After the wine is absorbed start adding 1/2 cup of the hot broth to the mixture and wait until it is almost completely absorbed before you add 1/2 cup more. Continue this process until all the liquid is used and absorbed. The whole process might take about 30 to 40 minutes. Don’t try to rush it by turning up the heat or skimping on the amount of liquid. This process is what makes risotto creamy and…well…yummy. Trust me it’s worth it. For the hot broth I used 5 cups of water and added 2 cubes of my favorite Rapunzel Vegan Veggie Bouillon with Sea Salt and Herbs. I really think that this made all the difference when it came to the deep flavor of this risotto.

Once all the liquid is absorbed add the Parmesan cheese and mix in until well incorporated. Remove from heat and add the butter and mix well. I used Smart Balance Organic Whipped Buttery Spread but you can use regular butter or margarine if you like too. Now all that’s left is to serve to your waiting diners.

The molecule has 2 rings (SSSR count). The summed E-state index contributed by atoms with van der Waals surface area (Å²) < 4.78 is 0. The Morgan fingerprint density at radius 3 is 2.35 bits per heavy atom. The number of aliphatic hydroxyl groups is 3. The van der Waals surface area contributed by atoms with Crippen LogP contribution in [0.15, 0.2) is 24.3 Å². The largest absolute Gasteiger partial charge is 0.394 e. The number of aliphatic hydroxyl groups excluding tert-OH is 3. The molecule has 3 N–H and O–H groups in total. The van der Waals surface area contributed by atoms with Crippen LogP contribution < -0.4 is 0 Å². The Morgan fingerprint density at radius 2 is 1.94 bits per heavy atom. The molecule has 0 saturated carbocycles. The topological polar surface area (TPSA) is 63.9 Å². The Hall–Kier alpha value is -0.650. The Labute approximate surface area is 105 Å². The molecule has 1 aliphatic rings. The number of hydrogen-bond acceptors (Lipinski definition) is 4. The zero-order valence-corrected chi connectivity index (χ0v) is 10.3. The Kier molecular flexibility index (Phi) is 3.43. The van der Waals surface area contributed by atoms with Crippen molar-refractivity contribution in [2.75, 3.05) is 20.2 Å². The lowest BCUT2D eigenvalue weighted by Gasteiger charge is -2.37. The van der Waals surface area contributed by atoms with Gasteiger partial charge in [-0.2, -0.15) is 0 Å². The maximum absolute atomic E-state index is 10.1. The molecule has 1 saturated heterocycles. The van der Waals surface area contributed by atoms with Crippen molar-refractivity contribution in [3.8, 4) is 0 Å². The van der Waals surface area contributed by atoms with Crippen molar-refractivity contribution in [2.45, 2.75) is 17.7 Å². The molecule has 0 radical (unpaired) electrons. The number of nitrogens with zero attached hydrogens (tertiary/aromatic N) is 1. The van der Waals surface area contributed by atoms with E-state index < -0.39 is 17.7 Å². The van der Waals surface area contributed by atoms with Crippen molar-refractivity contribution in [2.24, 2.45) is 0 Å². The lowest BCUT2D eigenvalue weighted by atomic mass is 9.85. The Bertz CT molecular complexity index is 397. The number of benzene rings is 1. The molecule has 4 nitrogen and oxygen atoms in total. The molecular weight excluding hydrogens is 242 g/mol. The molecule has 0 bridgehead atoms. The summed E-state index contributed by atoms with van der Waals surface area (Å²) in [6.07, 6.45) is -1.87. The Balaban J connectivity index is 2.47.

I served the risotto with a veggie chicken patty (Gardien Chik’n Scallopinin) dredged in flour and cooked in olive oil until golden brown but I am sure this risotto would go great with real chicken as well. 🙂 I also served it with a side of steamed Asparagus in a lemon buttter sauce.

I loved this risotto and will definitely make it again. There are times where I just want a nice, decadent feeling rice side and this one definitely fits the bill. Give it a try. I am sure you’ll like it too.

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Red Vin 2009 – Rheinhessen, Germany

RECIPE: Quinoa Burgers with Coleslaw

Double Dog Dare Cabernet Sauvignon – California

RECIPE: Golden Granola

Recently our dear friend, Jurg, not only invited us to visit him in Victoria, British Columbia but he also surprised us with airfare and lodging too. We were thrilled because we like spending time with him and also because we like Victoria, B.C. He said his wife had left him for 3 weeks in order to visit friends back in their other home in Switzerland and he would really like our company so we could all have some fun together.